I had planned to increase my flock size, but without access to affordable and local veterinary care, I won't. I know enough now to tend this many sheep and keep them healthy, tending to emergency care and all that. But I'm not yet confident enough to keep a larger flock without the backup of a veterinarian.
A farmer who made me sad:
I got into an argument with a farmer once about sheep care. She had come to my farm to advise someone else about which sheep to buy. One of the questions she asked is "how many times a month do you worm your sheep?"
Worming sheep is basically using chemicals (not all that nice a chemical either) to remove any parasites that might be bothering your animals. Parasites can be internal or external, but we generally call them 'worms' and the meds 'wormer'. There are three legal anti-parasitics we can use in our area. Two of them are off-label (not tested for sheep) and one of those is dangerous to use on pregnant and nursing mothers. In our area, there is a huge resistance to these three anti-parasitics. Usually, when we give the medicine, it kills 95% of the worms. But now, because of the resistance, it only kills about 40% of the worms. This happens from using the wormer when it is not needed and if a flock is resistant to all three wormers, then the sheep suffer.
A better way is to reduce the use of the worm meds, use methods of prevention like diet and environment, and only use the worm meds when they are needed and only the type that is needed (when I had a vet, I always did a poop test before applying these drugs to make certain I used the right ones for the worms they had - I now have the kit to do my own test and am learning how). I have since learned that sheep are very good at telling you when they need this kind of medicine and I usually have one or two sheep that need medicine each year. Most of the others have what is called a 'sub-clinical worm load' which only damages them if they experience other stresses. My sheep tell me when they need something.
This is where the argument started. She was convinced that the only way to keep sheep healthy is to apply a double dose of anti-parasitic at least once a month (I have since learned that most commercial sheep farmers in my area apply this twice a year and still have trouble with resistance build up), but she does it more often because...long story... some is good, then more is better.
See what I mean? Different points of view.
Longer story, but the point is I really do think she thought she was giving her sheep the best possible care. Or at least the best possible care that she knew how.
I also think that if she had access to a vet, she is the kind of person who would listen to the voice of authority. She would see that the current situation is costing her lots of money and her sheep are not healthy. The vet could tell her what kind of environment, diet and minerals she could give her sheep to make them healthy and reduce the money she was spending on unnecessary chemicals.
Talking with former vets about livestock care in our area:
I'm very interested in talking to professionals and former professionals. One thing conversation that was enlightening was talking with a former vet who specialized in sheep care.
We talked about many things, but most of all what not having easy and affordable access to veterinary care meant for local farmers. In his opinion, many animals were suffering because the farmers didn't have access to what they needed. They didn't have the education or knowledge necessary for preventing small problems from growing into an urgent crisis. When this crisis happened, they didn't have a vet to treat the animal so the animal lived or died in suffering.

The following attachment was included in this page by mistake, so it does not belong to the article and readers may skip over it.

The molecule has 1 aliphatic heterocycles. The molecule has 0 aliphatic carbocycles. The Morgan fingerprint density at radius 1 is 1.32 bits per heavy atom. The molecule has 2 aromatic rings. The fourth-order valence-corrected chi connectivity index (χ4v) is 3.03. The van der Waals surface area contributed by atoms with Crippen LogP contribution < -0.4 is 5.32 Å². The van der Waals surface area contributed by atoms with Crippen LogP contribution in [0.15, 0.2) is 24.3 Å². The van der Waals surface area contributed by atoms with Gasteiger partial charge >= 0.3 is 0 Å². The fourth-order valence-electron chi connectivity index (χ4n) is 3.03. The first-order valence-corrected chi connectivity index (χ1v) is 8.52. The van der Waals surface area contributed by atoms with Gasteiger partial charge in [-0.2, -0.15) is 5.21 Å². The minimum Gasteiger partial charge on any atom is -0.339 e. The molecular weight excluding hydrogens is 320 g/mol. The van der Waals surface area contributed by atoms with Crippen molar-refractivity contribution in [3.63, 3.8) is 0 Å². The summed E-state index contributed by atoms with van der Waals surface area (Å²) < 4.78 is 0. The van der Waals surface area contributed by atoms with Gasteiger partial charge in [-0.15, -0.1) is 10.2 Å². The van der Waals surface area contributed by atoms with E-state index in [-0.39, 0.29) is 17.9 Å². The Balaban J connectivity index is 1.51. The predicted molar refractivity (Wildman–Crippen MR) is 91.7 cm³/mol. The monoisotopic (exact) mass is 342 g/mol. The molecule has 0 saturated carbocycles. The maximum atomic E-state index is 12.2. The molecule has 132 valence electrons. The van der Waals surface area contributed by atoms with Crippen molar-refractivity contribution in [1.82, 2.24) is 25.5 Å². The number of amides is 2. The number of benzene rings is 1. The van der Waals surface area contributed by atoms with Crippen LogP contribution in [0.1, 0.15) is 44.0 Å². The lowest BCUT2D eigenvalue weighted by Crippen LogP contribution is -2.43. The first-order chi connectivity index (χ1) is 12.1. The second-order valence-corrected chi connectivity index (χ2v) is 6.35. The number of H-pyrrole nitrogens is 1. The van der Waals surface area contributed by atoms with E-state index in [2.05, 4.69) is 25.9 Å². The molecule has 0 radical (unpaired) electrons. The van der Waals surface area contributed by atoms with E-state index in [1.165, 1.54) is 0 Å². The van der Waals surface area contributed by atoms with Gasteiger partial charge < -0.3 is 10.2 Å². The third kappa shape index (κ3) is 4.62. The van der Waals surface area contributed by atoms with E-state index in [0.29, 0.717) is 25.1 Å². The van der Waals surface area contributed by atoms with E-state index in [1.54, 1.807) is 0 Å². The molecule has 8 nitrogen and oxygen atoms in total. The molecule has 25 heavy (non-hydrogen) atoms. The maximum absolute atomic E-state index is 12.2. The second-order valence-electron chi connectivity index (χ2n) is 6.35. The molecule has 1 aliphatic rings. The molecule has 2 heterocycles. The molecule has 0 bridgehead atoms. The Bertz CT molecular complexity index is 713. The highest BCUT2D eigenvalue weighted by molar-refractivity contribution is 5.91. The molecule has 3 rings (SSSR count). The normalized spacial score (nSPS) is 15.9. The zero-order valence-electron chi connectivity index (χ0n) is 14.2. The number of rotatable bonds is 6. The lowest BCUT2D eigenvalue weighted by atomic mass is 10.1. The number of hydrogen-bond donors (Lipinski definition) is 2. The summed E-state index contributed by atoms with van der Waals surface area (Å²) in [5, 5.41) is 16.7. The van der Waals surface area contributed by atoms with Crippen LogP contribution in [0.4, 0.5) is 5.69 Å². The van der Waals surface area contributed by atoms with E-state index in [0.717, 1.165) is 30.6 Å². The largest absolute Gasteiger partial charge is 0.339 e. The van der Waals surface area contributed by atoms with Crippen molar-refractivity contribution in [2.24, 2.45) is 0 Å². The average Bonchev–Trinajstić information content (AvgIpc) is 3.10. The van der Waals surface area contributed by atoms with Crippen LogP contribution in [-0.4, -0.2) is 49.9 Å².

The ideal solution, he suggested, would be affordable and easy access to livestock veterinary care. Talking to other former vets, they say the same. They also said that there is nothing to encourage them to keep treating livestock. Between the cost, being on call 24 hours, and other issues, it made sense to stop.
What would a solution look like?
Could we entice more livestock vets to the area? I don't know how. But perhaps since this is an animal welfare issue, the local rescue agencies could become involved?
What about a clinic? A facility that offers free/affordable education in prevention as well as a small veterinary staff who specilaize in livestock? They could also provide more intense education for a fee. Maybe they also sell equipment like one gets from the wool growers co-op. Or perhaps in associatiaton with them? Instead of $6,000 for a ewe spoon, we could pay $6 and maybe $25 for a 10-minute demonstration on how to apply it?
This kind of educational facility would take a lot of pressure off the vets, not only would they not have to do the basic "this is a sheep, this is the head, this is the place where the milk comes out, it's not supposed to be blue" kind of conversation. The sheep and other farm animals would be healthier and the fibre a better quality.
Of all the things holding us back from having a thriving fibreshed, I really think this is the one that will make the most difference.
Barbara Johnstone wrote:Thank you for all of the information posted on this thread about the Vancouver Island Fibreshed. I have spoken with Lynda Drury of the Vancouver Island Fibreshed initiative, and have visited the new wool mill in Saanich. I am working on an article for Country Life in BC, and as a sheep producer (and fibre producer with a container full of wool) I am hopeful for anything that keeps us from wasting this resource. I would love to have a locally-woven rug or blanket, but as a farmer I do not have the time or skills. We all need to work together and support each other. Thanks again for such an informative thread.
If you have any questions about this, please feel free to ask.
I know I'm very opinionated about this topic, so take only what you find most useful.
I also think we are so close to having a thriving fibreshed in our area. There's a lot of people working on it from different directions and all these efforts are coming together to create something marvellous.